Copy-pasting portions of these press releases and short blog posts from the WH.

"* The U.S. corporate tax rate has been higher than the OECD average for almost 20 years.
The average total corporate tax rate among OECD nations is 24 percent, while the United States is nearly 40 percent.

* The U.S. average corporate tax rate is almost 10 points higher than China’s, according to the Congressional Budget Office." -- Sept. 29, 2017.

"Our plan is based on four simple principles: reducing taxes for working families, simplifying the tax code, cutting taxes for businesses large and small, and making it possible for American companies to bring profits home to America to create jobs and opportunities here."
-- VP Mike Pence, Oct 03, 2017.

"In 1989, the year the Berlin Wall fell, the average statutory corporate tax rate imposed by central and sub-central governments in the OECD was 43 percent. In 1989, the comparable rate in the U.S. was about 39 percent. In the time since the Wall fell, the OECD average corporate tax rate has trended downwards to its current 24 percent, about half of its 1989 level. The U.S. corporate tax rate, however, is still stuck in the same place it was when the Berlin Wall crumbled almost 20 years ago.

There is now a broad consensus in this country that it is time to “Tear down this rate.”
-- Kevin Hassett, Chairman of the Council of Economic Advisers.

"The America First Tax Plan will bring historic tax relief to the American people through a framework that is “based on four key ideas,” said the President. First, the plan will cut taxes for every day, hardworking Americans, taking the burden off the middle class. Second, the tax code will be dramatically simplified, allowing Americans to file their tax returns on a single sheet of paper. Third, the business tax rate will be lowered to 20 percent, making business in America competitive again. And finally, the “American Model” will encourage businesses to return from overseas, bringing trillions of dollars to the economy." -- Sept. 28, 2017. 

Good summary of support from the Editorial Boards of WSJ, NYPost, WTimes, WExaminer, Inv Business Daily, National Review. Nothing from NYT, WaPo, CNN, BBC, etc. Perhaps they love more taxes, more regulations, more welfarism, more statism or state worship.

Accompanying drastic tax cut is drastic deregulation and de-bureaucratism.

"* In 2000, completing paperwork for Federal regulation cost an estimated $236 billion (up from $143 billion in 1980). Assuming the same proportion of compliance officers’ salaries out of total paperwork cost, the cost of paperwork increased to $881 billion in 2015.

* Regulation is especially burdensome for small businesses: the cost per employee of complying with regulations was higher for small firms ($11,724) than it was for firms with over 100 employees ($9,083)...

* There were approximately 45,000 more pages in the Federal Register, which reflects the flow of new regulations, than 40 years prior." -- October 02, 2017.

I wonder why many "libertarians" and free marketers would be silent or even implicitly attack this tax cut plan by Mr. Trump as "favoring the rich" or "favoring Trump businesses". Perhaps the quick answer is that many libertarian-anarchists argue that "taxation is theft" and hence, the tax rate should not be 39%, not 20%, not even 1%, but zero. Zero taxes, zero government as we know it.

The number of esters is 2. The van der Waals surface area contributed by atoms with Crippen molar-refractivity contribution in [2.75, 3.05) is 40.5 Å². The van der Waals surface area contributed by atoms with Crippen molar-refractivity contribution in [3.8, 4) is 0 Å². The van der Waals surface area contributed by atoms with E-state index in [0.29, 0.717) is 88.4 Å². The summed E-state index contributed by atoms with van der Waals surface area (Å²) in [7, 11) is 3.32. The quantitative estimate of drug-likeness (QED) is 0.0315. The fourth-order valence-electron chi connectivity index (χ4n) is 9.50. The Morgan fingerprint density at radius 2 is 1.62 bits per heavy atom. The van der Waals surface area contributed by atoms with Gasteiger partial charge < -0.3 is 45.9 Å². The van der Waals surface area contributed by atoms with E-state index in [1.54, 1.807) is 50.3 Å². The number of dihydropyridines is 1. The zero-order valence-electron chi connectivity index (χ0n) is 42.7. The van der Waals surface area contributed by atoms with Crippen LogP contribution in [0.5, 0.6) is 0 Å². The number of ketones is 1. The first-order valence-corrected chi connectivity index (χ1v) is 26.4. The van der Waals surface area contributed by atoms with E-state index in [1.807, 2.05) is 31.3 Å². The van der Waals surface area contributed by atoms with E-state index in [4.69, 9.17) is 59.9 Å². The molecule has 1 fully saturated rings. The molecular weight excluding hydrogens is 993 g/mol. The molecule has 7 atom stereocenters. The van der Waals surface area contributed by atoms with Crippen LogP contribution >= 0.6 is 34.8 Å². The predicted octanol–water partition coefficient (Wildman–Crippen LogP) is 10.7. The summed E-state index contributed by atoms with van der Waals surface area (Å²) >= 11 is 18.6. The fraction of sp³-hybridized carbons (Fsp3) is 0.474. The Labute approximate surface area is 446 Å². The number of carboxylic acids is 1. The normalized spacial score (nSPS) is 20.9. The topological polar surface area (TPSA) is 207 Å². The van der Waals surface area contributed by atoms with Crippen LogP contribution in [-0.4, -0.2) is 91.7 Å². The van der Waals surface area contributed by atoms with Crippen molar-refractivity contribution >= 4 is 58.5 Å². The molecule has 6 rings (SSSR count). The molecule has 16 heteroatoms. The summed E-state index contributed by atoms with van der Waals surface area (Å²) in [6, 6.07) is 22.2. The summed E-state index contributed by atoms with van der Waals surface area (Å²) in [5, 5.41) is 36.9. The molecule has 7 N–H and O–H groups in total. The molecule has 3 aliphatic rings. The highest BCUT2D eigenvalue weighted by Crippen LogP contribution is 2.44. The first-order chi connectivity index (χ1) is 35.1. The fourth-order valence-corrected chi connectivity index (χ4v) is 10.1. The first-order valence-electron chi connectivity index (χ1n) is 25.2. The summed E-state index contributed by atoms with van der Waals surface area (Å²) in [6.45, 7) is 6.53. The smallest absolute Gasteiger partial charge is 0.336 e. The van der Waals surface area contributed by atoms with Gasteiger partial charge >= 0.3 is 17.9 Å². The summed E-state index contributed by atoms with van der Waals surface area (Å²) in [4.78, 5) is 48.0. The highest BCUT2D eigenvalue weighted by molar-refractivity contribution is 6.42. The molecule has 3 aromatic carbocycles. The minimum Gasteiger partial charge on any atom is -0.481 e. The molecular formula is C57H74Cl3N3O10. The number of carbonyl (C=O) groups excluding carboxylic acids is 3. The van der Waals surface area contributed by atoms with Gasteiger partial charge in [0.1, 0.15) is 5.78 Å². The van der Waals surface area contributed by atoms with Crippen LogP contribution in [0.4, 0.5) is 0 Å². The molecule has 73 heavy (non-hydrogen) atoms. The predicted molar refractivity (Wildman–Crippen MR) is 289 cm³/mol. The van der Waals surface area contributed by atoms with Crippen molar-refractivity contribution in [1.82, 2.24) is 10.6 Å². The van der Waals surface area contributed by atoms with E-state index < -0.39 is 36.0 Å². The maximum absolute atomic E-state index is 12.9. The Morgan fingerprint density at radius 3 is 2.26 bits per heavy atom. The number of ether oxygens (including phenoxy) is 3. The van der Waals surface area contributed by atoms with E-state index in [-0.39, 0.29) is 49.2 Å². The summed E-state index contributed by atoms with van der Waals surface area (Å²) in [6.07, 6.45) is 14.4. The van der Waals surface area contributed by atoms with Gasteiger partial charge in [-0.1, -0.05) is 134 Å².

Fine, if one is talking to students or fellow anarchists. But if one is involved in public policy debates, engaging government officials, legislators, etc. is necessary and inevitable. It is not possible to advocate "zero government" while engaging government for lesser regulations, lower and fewer taxes, lower non-tariff barriers in trade, and so on.

For now, I just like what I see in the Trump fiscal policies.

See also:

Tax Cut 27, The Furusato tax in Japan as possible model in citizen empowerment, October 14, 2016 
Tax Cut 28, On Trump's planned 15% income tax, January 23, 2017 
Tax Cut 29, Culture of exemptions and culture of envy, February 06, 2017 

Trump's Joint Address at US Congress today, March 01, 2017
BWorld 136, Income tax and the politics of envy, June 12, 2017 
Tax-tax-tax, Free-free-free, August 09, 2017

Thursday, October 05, 2017

Mining 56, Presentation at Mining PH Conference 2017

Last month during the Mining Philippines Conference 2017, I was one of 6 panel discussants in one focus group discussion.

First I discussed the recent rants vs. open pit mining by ex-DENR Sec. Gina Lopez and why many of her points are wrong or non-sensical at the least. Then I discussed other issues about soil degradation, the coming global cooling and the need for more water catchments like mined-out open pits, then briefly about mining taxes.

Some open pits have become eco-tourism attractions.

My conclusions:

(2) Mined out or decommissioned open pit mines should as much as possible be left as is, not covered with soil then reforested. Multiple purposes: (a) as man-made dam and lake to catch excess water and flash flood, (b) reduce flooding downstream during heavy rains, (c) use the lake water for fishery, irrigation, hydro-power, even possible drinking water source someday, (d) or simply for eco-tourism.

(3) Current mining taxation (incl. royalties, regulatory fees, mandatory contributions) are high and plentiful. Any tax hike like raising mining excise tax from 2% to 10% should be compensated by a cut or abolition of other taxes and fees.

The 16-slides presentation is available here.
Meanwhile, some photos during our panel discussion that afternoon.

Photo credits: Mining Philippines (COMP) fb page.

See also: